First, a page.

Scientists have identified the oldest material ever found on Earth inside a space rock that crashed into Australia more than a half-century ago.
The meteorite is filled with tiny grains of ancient stardust that predate the birth of the Sun and our solar system by more than two billion years, according to a study published on Monday in Proceedings of the National Academy of Sciences.
The “presolar” grains were dated with the help of NASA’s Voyager 1 probe, which collected necessary new data when it crossed into interstellar space in 2012. The stardust is an unprecedented time capsule from an era of our galaxy before the solar system had coalesced into existence.
“It is something I can never get used to because it’s so fascinating,” said lead author Philipp Heck, a curator at the Field Museum and associate professor at the University of Chicago, in a call. “Just to have a rock in the lab and extract minerals and learn something about the history of the galaxy—I think it is just amazing that nature made such samples available to us.”
The grains measure just a few microns across (for reference, a human hair is about 100 microns in width). They were delivered to Earth by the Murchison meteorite, a huge chunk of extraterrestrial rock that fell in pieces near the Australian town of Murchison in 1969. The impact has become a major part of the town’s identity, but locals still donated most of its 220-pound mass to the Field Museum in Chicago.
“The people of Murchison, this rural community, collected the meteorite and were aware that it was something important to science, and made most of it available to science,” Heck said. “Without that, we wouldn’t have this study and many other studies.”
The grains of stardust inside the meteorite were formed by dying stars billions of years ago. At the end of their lifetimes, stars start to blow some of their heavier elements out into the surrounding environment, where the material cools into dust grains.
“Once the dust grain forms, it gets pushed away by the radiation pressure from the star into the interstellar medium and travels in the galaxy,” explained Heck. “The forming solar system 4.6 billion years ago incorporated that presolar dust into objects that were forming at that time, like Earth, the Sun, asteroids, comets—everything that formed in the solar system contained these presolar grains.”
Though early Earth was initially riddled with the grains, geological processes such as internal heating, plate tectonics, and volcanism have obliterated them. However, the grains survive on inside about five percent of asteroids and comets in our solar system. Multiple meteorites have carried presolar grains to our planet, though the Murchison rock is the only one that preserves grains large enough to provide age estimates.
Some 30 years ago, University of Chicago scientists extracted these stardust grains by crushing a sample of the Murchison meteorite into powder and using chemical agents to pare it down to minute specks of silicon carbide.
“There are other types of presolar grains that we know of, but silicon carbide is the most robust and retentive one,” Heck said. “It’s almost as hard as diamond. The crystal is very tight, essentially.”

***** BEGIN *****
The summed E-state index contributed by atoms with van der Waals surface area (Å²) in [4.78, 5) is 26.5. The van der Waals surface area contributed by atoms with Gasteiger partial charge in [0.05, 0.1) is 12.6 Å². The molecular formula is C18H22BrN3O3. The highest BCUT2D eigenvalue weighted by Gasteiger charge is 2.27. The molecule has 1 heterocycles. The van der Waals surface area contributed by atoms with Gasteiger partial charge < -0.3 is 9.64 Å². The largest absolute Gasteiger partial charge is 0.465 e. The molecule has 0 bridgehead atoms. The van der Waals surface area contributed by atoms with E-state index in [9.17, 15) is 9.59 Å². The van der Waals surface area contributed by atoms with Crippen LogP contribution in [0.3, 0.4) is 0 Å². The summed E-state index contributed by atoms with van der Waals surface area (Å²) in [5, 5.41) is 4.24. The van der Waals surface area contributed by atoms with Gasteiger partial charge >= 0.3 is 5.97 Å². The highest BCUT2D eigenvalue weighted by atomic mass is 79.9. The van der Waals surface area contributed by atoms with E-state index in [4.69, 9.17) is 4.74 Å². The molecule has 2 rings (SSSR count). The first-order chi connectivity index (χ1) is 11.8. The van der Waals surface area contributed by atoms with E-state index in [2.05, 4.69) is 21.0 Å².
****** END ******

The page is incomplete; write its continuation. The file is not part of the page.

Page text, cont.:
Scientists already knew that the grains predated the solar system, but the new study has produced far more accurate age estimates and pushed the timeline of grain formation much further back. Heck and his colleagues were able to achieve this breakthrough in part because of NASA’s Voyager 1 probe.
“We now have data from a spacecraft that left our solar system and measured the cosmic rays outside,” Heck said. “Those rays are key to our dating method.”
When these grains were floating through the interstellar medium billions of years ago, they were constantly exposed to the cosmic rays, which are high-energy particles that pervade the galaxy. As the rays smashed into the grains, they triggered the creation of neon isotopes inside the stardust.
This process enables scientists to provide age estimates for the grains, as the older samples show longer cosmic ray exposure and thus higher neon isotope levels. Heck and his colleagues used a mass spectrometer to measure the neon isotope in the grains to zero in on their ages.
“We could use the cosmic ray data that was measured by Voyager to determine what type of cosmic rays, and how many cosmic rays of each energy, the grains were exposed to more than 4.6 billion years ago,” Heck explained. “We didn’t have that data 10 years ago.”
Not only did the researchers find that some of the grains date back about seven billion years, making them by far the most ancient material available on our planet, they also discovered that about two thirds of the grains dated to about 4.6 to 4.9 billion years ago.
This hints at a “baby boom in star formation,” Heck said. The Milky Way may have produced a bumper crop of stars that burned out and died during a period of about 300 million years, right before the solar system formed.
The lives and deaths of those bygone stars are now written in the grains trapped within the Murchison meteorite, which serendipitously ended up on Earth. The results corroborate theories that the Milky Way may have a stellar boom and bust cycle, rather than a constant rate of star formation.
As mind-boggling as all of this is, Heck and his colleagues expect many more discoveries to emerge from these presolar grains in the future. The team plans to continue extracting and dating the stardust, plus they will now be able to incorporate cosmic ray data obtained by Voyager 2, which followed its twin to interstellar space in 2018.
“It is a career-spanning project but I’m training my students in it as well, so hopefully we’ll get more ages in the next years and decades,” Heck said.